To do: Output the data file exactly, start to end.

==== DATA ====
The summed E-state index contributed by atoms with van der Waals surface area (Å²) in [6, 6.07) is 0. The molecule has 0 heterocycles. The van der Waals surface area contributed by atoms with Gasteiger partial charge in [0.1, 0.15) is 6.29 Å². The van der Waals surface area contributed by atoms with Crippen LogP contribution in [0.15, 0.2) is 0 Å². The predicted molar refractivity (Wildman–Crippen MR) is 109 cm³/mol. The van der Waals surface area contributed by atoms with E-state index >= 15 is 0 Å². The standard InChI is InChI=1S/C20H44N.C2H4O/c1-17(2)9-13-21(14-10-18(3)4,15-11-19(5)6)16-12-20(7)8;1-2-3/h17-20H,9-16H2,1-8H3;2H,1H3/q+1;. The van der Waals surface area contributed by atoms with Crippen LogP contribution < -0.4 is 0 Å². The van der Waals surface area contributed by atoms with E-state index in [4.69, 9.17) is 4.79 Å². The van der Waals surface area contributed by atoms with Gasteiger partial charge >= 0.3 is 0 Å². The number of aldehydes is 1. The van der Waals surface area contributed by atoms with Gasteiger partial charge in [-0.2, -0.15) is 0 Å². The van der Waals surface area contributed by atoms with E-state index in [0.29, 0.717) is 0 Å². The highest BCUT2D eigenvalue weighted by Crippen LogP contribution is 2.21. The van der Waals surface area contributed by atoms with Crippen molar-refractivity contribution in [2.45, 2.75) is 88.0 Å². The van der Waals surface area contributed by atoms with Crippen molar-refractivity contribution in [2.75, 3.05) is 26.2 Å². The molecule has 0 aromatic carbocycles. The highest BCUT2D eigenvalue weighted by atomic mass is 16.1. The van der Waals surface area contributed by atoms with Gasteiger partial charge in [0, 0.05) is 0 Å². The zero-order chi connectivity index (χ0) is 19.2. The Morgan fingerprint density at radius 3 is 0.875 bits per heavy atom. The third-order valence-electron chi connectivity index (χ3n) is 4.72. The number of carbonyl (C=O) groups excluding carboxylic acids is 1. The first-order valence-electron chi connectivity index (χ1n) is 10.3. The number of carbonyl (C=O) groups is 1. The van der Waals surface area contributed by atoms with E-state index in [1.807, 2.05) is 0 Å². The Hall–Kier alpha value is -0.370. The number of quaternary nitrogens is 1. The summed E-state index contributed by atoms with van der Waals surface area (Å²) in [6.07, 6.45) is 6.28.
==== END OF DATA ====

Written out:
The summed E-state index contributed by atoms with van der Waals surface area (Å²) in [6, 6.07) is 0. The molecule has 0 heterocycles. The van der Waals surface area contributed by atoms with Gasteiger partial charge in [0.1, 0.15) is 6.29 Å². The van der Waals surface area contributed by atoms with Crippen LogP contribution in [0.15, 0.2) is 0 Å². The predicted molar refractivity (Wildman–Crippen MR) is 109 cm³/mol. The van der Waals surface area contributed by atoms with E-state index >= 15 is 0 Å². The standard InChI is InChI=1S/C20H44N.C2H4O/c1-17(2)9-13-21(14-10-18(3)4,15-11-19(5)6)16-12-20(7)8;1-2-3/h17-20H,9-16H2,1-8H3;2H,1H3/q+1;. The van der Waals surface area contributed by atoms with Crippen LogP contribution < -0.4 is 0 Å². The van der Waals surface area contributed by atoms with E-state index in [4.69, 9.17) is 4.79 Å². The van der Waals surface area contributed by atoms with Gasteiger partial charge >= 0.3 is 0 Å². The number of aldehydes is 1. The van der Waals surface area contributed by atoms with Gasteiger partial charge in [-0.2, -0.15) is 0 Å². The van der Waals surface area contributed by atoms with E-state index in [0.29, 0.717) is 0 Å². The highest BCUT2D eigenvalue weighted by Crippen LogP contribution is 2.21. The van der Waals surface area contributed by atoms with Crippen molar-refractivity contribution in [2.45, 2.75) is 88.0 Å². The van der Waals surface area contributed by atoms with Crippen molar-refractivity contribution in [2.75, 3.05) is 26.2 Å². The molecule has 0 aromatic carbocycles. The highest BCUT2D eigenvalue weighted by atomic mass is 16.1. The van der Waals surface area contributed by atoms with Gasteiger partial charge in [0, 0.05) is 0 Å². The zero-order chi connectivity index (χ0) is 19.2. The Morgan fingerprint density at radius 3 is 0.875 bits per heavy atom. The third-order valence-electron chi connectivity index (χ3n) is 4.72. The number of carbonyl (C=O) groups excluding carboxylic acids is 1. The first-order valence-electron chi connectivity index (χ1n) is 10.3. The number of carbonyl (C=O) groups is 1. The van der Waals surface area contributed by atoms with E-state index in [1.807, 2.05) is 0 Å². The Hall–Kier alpha value is -0.370. The number of quaternary nitrogens is 1. The summed E-state index contributed by atoms with van der Waals surface area (Å²) in [6.07, 6.45) is 6.28.